Q: What is Ethernet over Copper service?
A: Ethernet over Copper is a digital line service that transmits Ethernet network signals over twisted pair telecom cabling. It essentially transports your LAN traffic over metropolitan and wide area networks.
Q: How does EoC relate to T1 line service?
A: Both EoC and T1 use the same twisted pair telephone cable installed by the incumbent local telephone company. The modulation technology for EoC is different from what is used for T1, so the performance of the line services each have their own advantages and disadvantages.
Q: Why would you order Ethernet over Copper instead of T1?
A: The advantages of EoC include higher available bandwidth at lower cost that equivalent T1 line services and easy scalability. There are also Ethernet services available that T1 doesn’t support.
Q: Does T1 still make sense in light of EoC?
A: T1 has the advantages of nearly unlimited availability and a locked-in line speed that isn’t related to how far you are from the telco office. You can get T1 line service in rural areas where Ethernet over Copper does not yet reach. A special type of T1 line called ISDN PRI is popular for PBX telephone trunking. EoC is has no direct equivalent.
Q: What bandwidth levels are available with Ethernet over Copper?
A: Entry level service is typically 2 or 3 Mbps, compared with 1.5 Mbps for T1 lines. Just about any increment in service level is available. Popular bandwidths are 3, 6, 10, 12, 15, 20, 25 and 30 Mbps. In some cases, you can get as much as 50 or 100 Mbps over copper.
Q: Does this mean that EoC can replace fiber?
A: EoC and be a viable alternative to fiber optic service in the lower speeds that fiber operates. Some companies don’t need the full fiber bandwidth of OC3 at 155 Mbps or even DS3 (a fiber/copper hybrid) at 45 Mbps. For these applications, 10 or 20 Mbps may be fast enough and offer a considerable cost savings.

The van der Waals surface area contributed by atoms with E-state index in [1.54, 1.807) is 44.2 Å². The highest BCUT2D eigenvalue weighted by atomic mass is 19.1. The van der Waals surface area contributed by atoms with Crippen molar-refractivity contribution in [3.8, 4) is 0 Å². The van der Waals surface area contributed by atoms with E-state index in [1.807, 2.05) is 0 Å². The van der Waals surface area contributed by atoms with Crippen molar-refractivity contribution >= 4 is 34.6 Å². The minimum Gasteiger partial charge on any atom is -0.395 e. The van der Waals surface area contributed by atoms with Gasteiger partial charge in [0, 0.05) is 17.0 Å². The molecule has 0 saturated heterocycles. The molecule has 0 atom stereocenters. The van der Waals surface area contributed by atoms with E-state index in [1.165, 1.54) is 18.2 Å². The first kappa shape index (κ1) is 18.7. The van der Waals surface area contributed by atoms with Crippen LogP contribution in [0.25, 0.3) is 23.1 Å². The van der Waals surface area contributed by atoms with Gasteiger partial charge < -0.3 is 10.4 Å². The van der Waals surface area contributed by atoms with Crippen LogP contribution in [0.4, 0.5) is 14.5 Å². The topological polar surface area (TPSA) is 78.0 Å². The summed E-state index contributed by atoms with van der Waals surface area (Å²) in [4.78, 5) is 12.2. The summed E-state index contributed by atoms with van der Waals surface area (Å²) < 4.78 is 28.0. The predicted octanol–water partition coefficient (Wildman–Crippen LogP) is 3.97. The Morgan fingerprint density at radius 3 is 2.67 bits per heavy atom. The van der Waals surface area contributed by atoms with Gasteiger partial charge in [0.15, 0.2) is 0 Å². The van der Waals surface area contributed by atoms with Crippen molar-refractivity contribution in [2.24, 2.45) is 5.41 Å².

Q: How do you connect to EoC service?
A: The service provider will install a piece of CPE or Customer Premises Equipment at your location. This device will have an Ethernet port that is similar to what you find on any other piece of network equipment. You just plug it in to your edge router or switch and you’ll have connectivity.
Q: What is meant by easy scalability?
A: Traditional telecom services are designed for very specific bandwidths that aren’t easily changed. If you upgrade service, that means a “truck roll” to install a new interface and possibly a long wait while the carrier make the network changes necessary to support a higher bandwidth to your location. The Ethernet over Copper CPE has an Ethernet port with a maximum speed, typically 100 Mbps or 1 Gbps. As long as you don’t need more than the maximum bandwidth supported, you can change to a higher or lower speed service in a matter of hours or days, rather than weeks or months.
Does EoC sound like a service that might work for your business connectivity needs? If so, find out what Ethernet over Copper bandwidths and costs are available for your location.
You may also be interested in reading Ethernet over Copper FAQ (Part 2) and Ethernet over Copper FAQ (Part 3).